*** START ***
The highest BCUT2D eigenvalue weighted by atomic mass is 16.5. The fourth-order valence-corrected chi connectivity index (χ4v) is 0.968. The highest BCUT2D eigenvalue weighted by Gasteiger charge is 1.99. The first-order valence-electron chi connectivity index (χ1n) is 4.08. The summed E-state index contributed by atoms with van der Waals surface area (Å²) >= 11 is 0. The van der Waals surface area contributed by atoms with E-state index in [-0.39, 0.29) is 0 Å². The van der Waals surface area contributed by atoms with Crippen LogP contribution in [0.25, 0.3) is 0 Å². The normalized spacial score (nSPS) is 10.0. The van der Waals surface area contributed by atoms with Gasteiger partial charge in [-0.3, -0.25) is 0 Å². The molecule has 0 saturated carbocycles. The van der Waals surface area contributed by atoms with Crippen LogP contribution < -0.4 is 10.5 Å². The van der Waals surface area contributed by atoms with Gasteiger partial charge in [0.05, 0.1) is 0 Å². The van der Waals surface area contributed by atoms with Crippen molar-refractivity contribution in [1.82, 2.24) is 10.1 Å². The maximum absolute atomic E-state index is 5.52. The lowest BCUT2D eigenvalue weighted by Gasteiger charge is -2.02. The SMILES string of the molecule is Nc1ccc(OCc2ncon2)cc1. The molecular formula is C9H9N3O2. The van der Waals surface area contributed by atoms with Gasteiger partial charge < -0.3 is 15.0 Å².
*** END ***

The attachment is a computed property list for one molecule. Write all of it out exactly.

The highest BCUT2D eigenvalue weighted by atomic mass is 16.5. The fourth-order valence-corrected chi connectivity index (χ4v) is 0.968. The highest BCUT2D eigenvalue weighted by Gasteiger charge is 1.99. The first-order valence-electron chi connectivity index (χ1n) is 4.08. The summed E-state index contributed by atoms with van der Waals surface area (Å²) >= 11 is 0. The van der Waals surface area contributed by atoms with E-state index in [-0.39, 0.29) is 0 Å². The van der Waals surface area contributed by atoms with Crippen LogP contribution in [0.25, 0.3) is 0 Å². The normalized spacial score (nSPS) is 10.0. The van der Waals surface area contributed by atoms with Gasteiger partial charge in [-0.3, -0.25) is 0 Å². The molecule has 0 saturated carbocycles. The van der Waals surface area contributed by atoms with Crippen LogP contribution < -0.4 is 10.5 Å². The van der Waals surface area contributed by atoms with Gasteiger partial charge in [0.05, 0.1) is 0 Å². The van der Waals surface area contributed by atoms with Crippen molar-refractivity contribution in [1.82, 2.24) is 10.1 Å². The maximum absolute atomic E-state index is 5.52. The lowest BCUT2D eigenvalue weighted by Gasteiger charge is -2.02. The SMILES string of the molecule is Nc1ccc(OCc2ncon2)cc1. The molecular formula is C9H9N3O2. The van der Waals surface area contributed by atoms with Gasteiger partial charge < -0.3 is 15.0 Å².